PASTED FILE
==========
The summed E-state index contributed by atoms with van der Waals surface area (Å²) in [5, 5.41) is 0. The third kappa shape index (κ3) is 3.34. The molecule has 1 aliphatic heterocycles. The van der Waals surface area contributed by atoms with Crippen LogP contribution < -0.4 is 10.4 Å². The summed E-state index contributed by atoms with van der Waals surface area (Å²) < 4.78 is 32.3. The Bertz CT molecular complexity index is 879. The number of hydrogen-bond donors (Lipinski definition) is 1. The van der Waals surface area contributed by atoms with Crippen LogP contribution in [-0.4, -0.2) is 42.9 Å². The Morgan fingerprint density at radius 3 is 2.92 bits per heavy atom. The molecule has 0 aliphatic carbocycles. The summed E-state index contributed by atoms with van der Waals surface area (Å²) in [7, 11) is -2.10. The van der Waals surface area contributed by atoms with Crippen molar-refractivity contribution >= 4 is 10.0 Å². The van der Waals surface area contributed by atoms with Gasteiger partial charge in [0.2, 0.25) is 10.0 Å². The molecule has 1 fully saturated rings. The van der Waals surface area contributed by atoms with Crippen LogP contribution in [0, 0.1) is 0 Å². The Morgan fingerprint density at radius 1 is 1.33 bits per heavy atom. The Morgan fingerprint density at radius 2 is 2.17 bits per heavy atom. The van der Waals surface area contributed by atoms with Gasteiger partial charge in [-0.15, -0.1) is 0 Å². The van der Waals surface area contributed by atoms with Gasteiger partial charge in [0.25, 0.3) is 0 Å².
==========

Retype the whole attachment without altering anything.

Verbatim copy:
The summed E-state index contributed by atoms with van der Waals surface area (Å²) in [5, 5.41) is 0. The third kappa shape index (κ3) is 3.34. The molecule has 1 aliphatic heterocycles. The van der Waals surface area contributed by atoms with Crippen LogP contribution < -0.4 is 10.4 Å². The summed E-state index contributed by atoms with van der Waals surface area (Å²) < 4.78 is 32.3. The Bertz CT molecular complexity index is 879. The number of hydrogen-bond donors (Lipinski definition) is 1. The van der Waals surface area contributed by atoms with Crippen LogP contribution in [-0.4, -0.2) is 42.9 Å². The Morgan fingerprint density at radius 3 is 2.92 bits per heavy atom. The molecule has 0 aliphatic carbocycles. The summed E-state index contributed by atoms with van der Waals surface area (Å²) in [7, 11) is -2.10. The van der Waals surface area contributed by atoms with Crippen molar-refractivity contribution >= 4 is 10.0 Å². The van der Waals surface area contributed by atoms with Gasteiger partial charge in [0.2, 0.25) is 10.0 Å². The molecule has 1 fully saturated rings. The van der Waals surface area contributed by atoms with Crippen LogP contribution in [0, 0.1) is 0 Å². The Morgan fingerprint density at radius 1 is 1.33 bits per heavy atom. The Morgan fingerprint density at radius 2 is 2.17 bits per heavy atom. The van der Waals surface area contributed by atoms with Gasteiger partial charge in [-0.15, -0.1) is 0 Å². The van der Waals surface area contributed by atoms with Gasteiger partial charge in [0.25, 0.3) is 0 Å².